Monday, May 3, 2010

The Comedy Of Errors (Spring: 1990)

The decade had turned. I was so ensconced in the URI Theater Department that it might as well have been a cult. I was about to dive deeper into that commitment, discovering a love of Shakespeare that continues to this day.

John Neville-Andrews is a British actor who is also something of a Shakespeare scholar. He headed The Shakespeare Theater in Washington, DC which was affiliated with The Folger Library, the leading American Shakespeare collection. At one point he was married to Helen Mirren. He was a dashing natty dresser, a raconteur and a sort of Vaudevillian, a library of bits and stage play.

He charmed everyone immediately.

I'd never done any Shakespeare. I'd had to read something in high school and I think I'd seen a traveling educational production or two but I really came to this production with a blank slate.

'The Comedy Of Errors' filled that slate up pretty quick.

The double set of twin brothers at the core will show you how low Shakespeare would stoop in order to get laughs. Really, Bill? Two sets of identical twins, servant and master, separated at birth, reunited only after mistaken identity wreaks all sorts of havoc? If you tried to pitch this as a movie idea today you would get laughed out of the room.

But you rehearse those lines and put them up in front of an audience and magic inevitably occurs.

Two wonderful actors played the Dromio servants, Mitchell Fain and James Simon. Also two of the funniest smartest most awesome friends you could ever have. I was paired with Anthony Cinelli, another fantastic actor, as the two Antipholus'. He was much taller than I was and had an aquiline nose. They created a false nose for me which was amazingly lifelike and I wore lifts in my shoes so I would appear to be taller.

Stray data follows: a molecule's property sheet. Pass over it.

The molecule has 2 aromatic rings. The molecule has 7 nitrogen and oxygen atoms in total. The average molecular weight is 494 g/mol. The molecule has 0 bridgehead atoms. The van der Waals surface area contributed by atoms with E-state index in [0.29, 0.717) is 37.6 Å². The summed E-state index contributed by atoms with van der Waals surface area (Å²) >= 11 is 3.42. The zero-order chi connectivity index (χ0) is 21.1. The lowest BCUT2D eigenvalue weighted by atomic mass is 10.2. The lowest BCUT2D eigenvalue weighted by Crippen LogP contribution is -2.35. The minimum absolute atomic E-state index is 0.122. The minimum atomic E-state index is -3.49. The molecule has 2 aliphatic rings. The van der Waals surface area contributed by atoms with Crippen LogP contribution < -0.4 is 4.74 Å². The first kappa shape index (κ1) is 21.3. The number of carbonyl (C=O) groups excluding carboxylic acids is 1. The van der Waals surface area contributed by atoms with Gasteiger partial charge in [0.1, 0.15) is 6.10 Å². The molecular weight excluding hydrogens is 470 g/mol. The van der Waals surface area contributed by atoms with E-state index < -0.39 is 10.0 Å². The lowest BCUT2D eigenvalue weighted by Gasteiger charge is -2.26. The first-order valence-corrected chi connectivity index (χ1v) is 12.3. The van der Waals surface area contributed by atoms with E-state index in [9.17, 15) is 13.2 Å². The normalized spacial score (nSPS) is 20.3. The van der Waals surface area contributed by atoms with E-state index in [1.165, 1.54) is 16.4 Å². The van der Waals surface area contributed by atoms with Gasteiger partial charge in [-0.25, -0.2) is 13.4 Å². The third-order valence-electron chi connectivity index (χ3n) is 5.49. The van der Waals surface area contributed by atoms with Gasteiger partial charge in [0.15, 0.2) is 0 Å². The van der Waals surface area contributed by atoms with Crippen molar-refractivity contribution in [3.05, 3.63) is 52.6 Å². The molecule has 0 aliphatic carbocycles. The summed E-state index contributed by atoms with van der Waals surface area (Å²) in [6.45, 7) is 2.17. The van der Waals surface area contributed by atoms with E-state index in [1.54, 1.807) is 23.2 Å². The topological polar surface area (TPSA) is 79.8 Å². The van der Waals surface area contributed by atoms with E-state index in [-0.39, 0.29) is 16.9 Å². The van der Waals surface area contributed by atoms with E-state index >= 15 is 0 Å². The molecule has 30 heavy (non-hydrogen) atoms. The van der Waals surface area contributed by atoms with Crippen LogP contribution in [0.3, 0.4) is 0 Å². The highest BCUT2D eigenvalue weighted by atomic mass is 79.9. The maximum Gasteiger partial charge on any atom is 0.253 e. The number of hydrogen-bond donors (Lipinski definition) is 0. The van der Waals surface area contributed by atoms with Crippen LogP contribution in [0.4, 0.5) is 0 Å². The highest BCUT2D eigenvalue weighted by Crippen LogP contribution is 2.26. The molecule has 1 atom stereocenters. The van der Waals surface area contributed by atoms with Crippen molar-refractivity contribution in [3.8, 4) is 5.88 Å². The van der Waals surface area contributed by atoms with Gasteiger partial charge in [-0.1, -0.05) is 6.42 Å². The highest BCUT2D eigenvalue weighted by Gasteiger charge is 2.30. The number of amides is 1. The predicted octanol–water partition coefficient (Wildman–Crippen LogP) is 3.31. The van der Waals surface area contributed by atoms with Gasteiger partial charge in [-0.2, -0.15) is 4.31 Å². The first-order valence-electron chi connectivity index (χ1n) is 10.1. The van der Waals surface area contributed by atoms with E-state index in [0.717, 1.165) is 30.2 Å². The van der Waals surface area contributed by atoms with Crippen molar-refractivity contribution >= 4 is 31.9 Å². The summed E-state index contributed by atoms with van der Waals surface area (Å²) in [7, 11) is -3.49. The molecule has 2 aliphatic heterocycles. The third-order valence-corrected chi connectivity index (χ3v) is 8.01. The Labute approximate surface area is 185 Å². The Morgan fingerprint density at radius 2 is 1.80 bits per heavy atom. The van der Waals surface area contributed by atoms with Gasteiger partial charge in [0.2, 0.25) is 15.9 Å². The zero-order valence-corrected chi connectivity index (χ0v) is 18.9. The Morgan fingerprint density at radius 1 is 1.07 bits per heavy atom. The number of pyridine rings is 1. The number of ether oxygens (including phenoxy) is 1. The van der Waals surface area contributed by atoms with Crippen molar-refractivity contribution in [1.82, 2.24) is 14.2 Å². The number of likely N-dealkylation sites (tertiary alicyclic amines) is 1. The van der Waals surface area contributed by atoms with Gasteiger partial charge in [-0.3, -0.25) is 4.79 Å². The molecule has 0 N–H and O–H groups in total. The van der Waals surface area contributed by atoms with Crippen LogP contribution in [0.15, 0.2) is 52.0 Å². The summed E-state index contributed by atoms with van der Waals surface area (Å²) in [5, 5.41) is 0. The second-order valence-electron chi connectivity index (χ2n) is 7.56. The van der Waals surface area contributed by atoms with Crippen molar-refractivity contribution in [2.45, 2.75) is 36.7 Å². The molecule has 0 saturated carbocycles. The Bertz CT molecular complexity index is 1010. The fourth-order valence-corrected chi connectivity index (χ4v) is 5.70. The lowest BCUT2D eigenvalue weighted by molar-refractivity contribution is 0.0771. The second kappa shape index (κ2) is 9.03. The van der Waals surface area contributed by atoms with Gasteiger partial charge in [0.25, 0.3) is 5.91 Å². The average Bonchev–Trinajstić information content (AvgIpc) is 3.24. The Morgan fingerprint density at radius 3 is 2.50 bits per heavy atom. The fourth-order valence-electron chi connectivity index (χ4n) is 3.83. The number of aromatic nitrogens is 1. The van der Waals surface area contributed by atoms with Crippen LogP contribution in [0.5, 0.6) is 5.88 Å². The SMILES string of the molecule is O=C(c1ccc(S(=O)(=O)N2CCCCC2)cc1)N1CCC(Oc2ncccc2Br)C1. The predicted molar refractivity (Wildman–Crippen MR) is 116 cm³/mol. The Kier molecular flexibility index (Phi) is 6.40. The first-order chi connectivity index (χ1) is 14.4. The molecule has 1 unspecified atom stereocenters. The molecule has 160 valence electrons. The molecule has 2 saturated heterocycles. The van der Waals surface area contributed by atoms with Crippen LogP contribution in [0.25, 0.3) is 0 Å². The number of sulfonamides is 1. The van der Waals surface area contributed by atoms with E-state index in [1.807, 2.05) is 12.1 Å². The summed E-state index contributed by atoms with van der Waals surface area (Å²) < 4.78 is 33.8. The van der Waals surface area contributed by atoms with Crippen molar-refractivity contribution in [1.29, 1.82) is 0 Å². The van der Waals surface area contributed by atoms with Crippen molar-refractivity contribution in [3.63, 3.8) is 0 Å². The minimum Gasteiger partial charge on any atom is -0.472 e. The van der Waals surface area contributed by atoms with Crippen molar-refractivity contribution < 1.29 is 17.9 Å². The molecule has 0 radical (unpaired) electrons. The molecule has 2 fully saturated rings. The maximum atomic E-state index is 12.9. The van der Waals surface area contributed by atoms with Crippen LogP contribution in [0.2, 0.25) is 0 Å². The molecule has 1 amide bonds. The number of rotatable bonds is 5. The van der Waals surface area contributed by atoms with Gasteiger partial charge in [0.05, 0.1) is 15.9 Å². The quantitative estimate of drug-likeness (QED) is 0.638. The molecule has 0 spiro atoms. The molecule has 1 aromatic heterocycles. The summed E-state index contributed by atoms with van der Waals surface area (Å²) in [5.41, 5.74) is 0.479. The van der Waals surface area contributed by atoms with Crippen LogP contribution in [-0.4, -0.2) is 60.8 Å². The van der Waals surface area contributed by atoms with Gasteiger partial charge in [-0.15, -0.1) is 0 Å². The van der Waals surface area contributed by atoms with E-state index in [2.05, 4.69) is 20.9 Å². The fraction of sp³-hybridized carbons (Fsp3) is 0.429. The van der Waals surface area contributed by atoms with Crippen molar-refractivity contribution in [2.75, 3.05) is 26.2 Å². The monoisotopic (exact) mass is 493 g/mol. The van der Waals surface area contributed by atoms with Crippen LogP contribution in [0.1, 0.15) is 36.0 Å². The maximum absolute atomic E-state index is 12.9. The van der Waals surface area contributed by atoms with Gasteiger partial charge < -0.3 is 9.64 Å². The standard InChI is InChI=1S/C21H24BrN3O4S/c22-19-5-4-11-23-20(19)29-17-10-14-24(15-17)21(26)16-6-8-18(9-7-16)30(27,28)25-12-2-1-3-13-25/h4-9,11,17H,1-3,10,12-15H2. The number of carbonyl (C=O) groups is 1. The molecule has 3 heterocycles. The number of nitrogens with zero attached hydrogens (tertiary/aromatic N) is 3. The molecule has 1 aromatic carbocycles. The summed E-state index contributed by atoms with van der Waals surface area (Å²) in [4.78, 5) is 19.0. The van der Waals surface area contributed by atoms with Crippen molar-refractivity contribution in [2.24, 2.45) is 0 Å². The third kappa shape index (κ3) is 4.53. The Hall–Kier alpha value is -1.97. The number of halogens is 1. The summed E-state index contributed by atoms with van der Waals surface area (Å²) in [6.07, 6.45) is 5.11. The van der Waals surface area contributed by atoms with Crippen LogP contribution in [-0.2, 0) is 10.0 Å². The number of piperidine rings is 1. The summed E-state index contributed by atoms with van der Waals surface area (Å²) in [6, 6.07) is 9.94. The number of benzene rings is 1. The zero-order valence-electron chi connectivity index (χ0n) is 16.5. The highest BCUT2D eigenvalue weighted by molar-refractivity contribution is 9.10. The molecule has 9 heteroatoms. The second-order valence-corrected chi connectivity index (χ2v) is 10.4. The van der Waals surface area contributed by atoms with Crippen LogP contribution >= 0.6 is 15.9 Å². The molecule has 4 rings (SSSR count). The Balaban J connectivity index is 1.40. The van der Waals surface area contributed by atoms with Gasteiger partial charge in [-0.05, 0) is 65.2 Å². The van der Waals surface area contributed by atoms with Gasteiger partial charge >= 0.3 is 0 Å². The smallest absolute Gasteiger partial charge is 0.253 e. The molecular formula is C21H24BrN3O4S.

Neville-Andrews decided to set the play just before WWI in some Middle Eastern desert exotic desert locale. So our costumes, much like "Hay Fever" two years prior, were impossibly elegant suits and gorgeous cocktail dresses. I matched my fictional long lost twin in a dashing white linen suit and felt like Fred Astaire as I went up and down the wide (seemingly) pink marble staircase of the luxury hotel where all of the mix-ups took place.

There was a working fountain downstage left with a statue in it. Again, the design team outdid themselves as we were enveloped in an architectural dream of a hotel.

For the first time in my tenure at URI, however, I was stuck onstage with a dud of an actress. I don't remember her name and I wouldn't use it if I did because I am very protective of even the worst member of my tribe.

But this was extreme. She really had no business being onstage. But this goes to show you how great Shakespeare is. Sure it would have been great if some wonderful actress had taken that role and run with it. But not even a rank amateur could ruin the perfect structure of this lightweight early work from Billy Boy from Avon.

I can still see Mitchell and James in their matching outfits, more like chauffeurs than anything else. There were pratfalls, slamming doors, fistfights, you name it. I remember the process being rather effortless because the four of us carried much of the play and we all knew our shit very early on.

Neville-Andrews had a light touch and stayed out of our way for the most part. Or at least that's how I remember it. Mitchell and James might see things a little differently. Having been directed only by Kimber and Judith over my first two years I was excited to garner some new input. And while he was very good it only cemented how lucky I was to have such talented directors to work with.

Somehow the communal partying of "How To Succeed" had mellowed a bit. Perhaps the group realized they were out of control and collectively pulled it back a little bit. Perhaps the presence of an outsider at the helm kept everyone on their best behavior.

Or perhaps the cast couldn't quite gel because we had to ignore the central female performance. Chemistry is a tricky thing especially when you throw in the language wild card in a Shakespeare play. We had to expend so much energy to keep the momentum of the play going around her scenes we might have just been a little too worn out to party.

No comments: